Angiosperm speciation cools down in the tropics.
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Igea, J., & Tanentzap, A. (2020). Angiosperm speciation cools down in the tropics.. Ecology letters, 23 (4), 692-700. https://doi.org/10.1111/ele.13476
Recent evidence has questioned whether the Latitudinal Diversity Gradient (LDG), whereby species richness increases towards the Equator, results from higher rates of speciation in the tropics. Allowing for time heterogeneity in speciation rate estimates for over 60,000 angiosperm species, we found that the LDG does not arise from variation in speciation rates because lineages do not speciate faster in the tropics. These results were consistently retrieved using two other methods to test the association between occupancy of tropical habitats and speciation rates. Our speciation rate estimates were robust to the effects of both undescribed species and missing taxa. Overall, our results show that speciation rates follow an opposite pattern to global variation in species richness. Greater ecological opportunity in the temperate zones, stemming from less saturated communities, higher species turnover or greater environmental change, may ultimately explain these results.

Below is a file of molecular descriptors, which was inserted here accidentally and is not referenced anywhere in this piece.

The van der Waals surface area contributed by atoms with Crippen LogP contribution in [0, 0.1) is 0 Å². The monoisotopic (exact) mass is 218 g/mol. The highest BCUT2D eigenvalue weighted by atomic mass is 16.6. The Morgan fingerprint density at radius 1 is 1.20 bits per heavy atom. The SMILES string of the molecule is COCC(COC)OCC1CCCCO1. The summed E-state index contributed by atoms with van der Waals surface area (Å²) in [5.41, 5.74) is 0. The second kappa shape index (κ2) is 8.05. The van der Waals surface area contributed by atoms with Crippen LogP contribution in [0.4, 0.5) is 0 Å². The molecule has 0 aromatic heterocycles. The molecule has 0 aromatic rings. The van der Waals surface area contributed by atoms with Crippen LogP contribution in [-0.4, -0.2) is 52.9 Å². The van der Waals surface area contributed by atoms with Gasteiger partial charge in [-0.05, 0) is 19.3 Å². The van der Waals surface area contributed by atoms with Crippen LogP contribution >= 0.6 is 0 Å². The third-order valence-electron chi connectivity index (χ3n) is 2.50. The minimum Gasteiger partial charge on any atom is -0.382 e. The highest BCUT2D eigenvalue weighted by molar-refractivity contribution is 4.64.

Ecosystem, Biodiversity, Phylogeny, Genetic Speciation, Magnoliopsida
Isaac Newton Trust (Minute 17.24(r))
WELLCOME TRUST (105602/Z/14/Z)
External DOI: https://doi.org/10.1111/ele.13476
This record's URL: https://www.repository.cam.ac.uk/handle/1810/301179
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